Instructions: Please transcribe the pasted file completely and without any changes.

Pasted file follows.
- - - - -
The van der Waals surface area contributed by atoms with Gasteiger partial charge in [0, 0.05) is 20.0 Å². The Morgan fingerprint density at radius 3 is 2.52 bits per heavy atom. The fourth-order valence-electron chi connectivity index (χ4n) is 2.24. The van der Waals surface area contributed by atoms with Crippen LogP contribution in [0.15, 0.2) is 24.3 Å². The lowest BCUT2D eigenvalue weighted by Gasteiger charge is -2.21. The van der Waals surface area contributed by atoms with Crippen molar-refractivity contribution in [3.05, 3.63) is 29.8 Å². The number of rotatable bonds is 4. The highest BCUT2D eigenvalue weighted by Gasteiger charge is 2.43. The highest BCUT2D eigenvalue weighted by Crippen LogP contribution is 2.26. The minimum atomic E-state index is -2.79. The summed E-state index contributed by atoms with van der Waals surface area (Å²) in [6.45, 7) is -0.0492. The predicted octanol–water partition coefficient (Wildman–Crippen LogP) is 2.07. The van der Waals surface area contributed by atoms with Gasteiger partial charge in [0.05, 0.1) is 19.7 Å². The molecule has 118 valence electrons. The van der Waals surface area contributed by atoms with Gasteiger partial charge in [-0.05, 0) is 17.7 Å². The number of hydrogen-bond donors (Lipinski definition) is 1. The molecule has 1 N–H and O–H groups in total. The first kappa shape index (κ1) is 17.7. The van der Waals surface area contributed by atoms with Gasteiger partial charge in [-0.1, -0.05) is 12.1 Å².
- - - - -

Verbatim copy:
The van der Waals surface area contributed by atoms with Gasteiger partial charge in [0, 0.05) is 20.0 Å². The Morgan fingerprint density at radius 3 is 2.52 bits per heavy atom. The fourth-order valence-electron chi connectivity index (χ4n) is 2.24. The van der Waals surface area contributed by atoms with Crippen LogP contribution in [0.15, 0.2) is 24.3 Å². The lowest BCUT2D eigenvalue weighted by Gasteiger charge is -2.21. The van der Waals surface area contributed by atoms with Crippen molar-refractivity contribution in [3.05, 3.63) is 29.8 Å². The number of rotatable bonds is 4. The highest BCUT2D eigenvalue weighted by Gasteiger charge is 2.43. The highest BCUT2D eigenvalue weighted by Crippen LogP contribution is 2.26. The minimum atomic E-state index is -2.79. The summed E-state index contributed by atoms with van der Waals surface area (Å²) in [6.45, 7) is -0.0492. The predicted octanol–water partition coefficient (Wildman–Crippen LogP) is 2.07. The van der Waals surface area contributed by atoms with Gasteiger partial charge in [0.05, 0.1) is 19.7 Å². The molecule has 118 valence electrons. The van der Waals surface area contributed by atoms with Gasteiger partial charge in [-0.05, 0) is 17.7 Å². The number of hydrogen-bond donors (Lipinski definition) is 1. The molecule has 1 N–H and O–H groups in total. The first kappa shape index (κ1) is 17.7. The van der Waals surface area contributed by atoms with Gasteiger partial charge in [-0.1, -0.05) is 12.1 Å².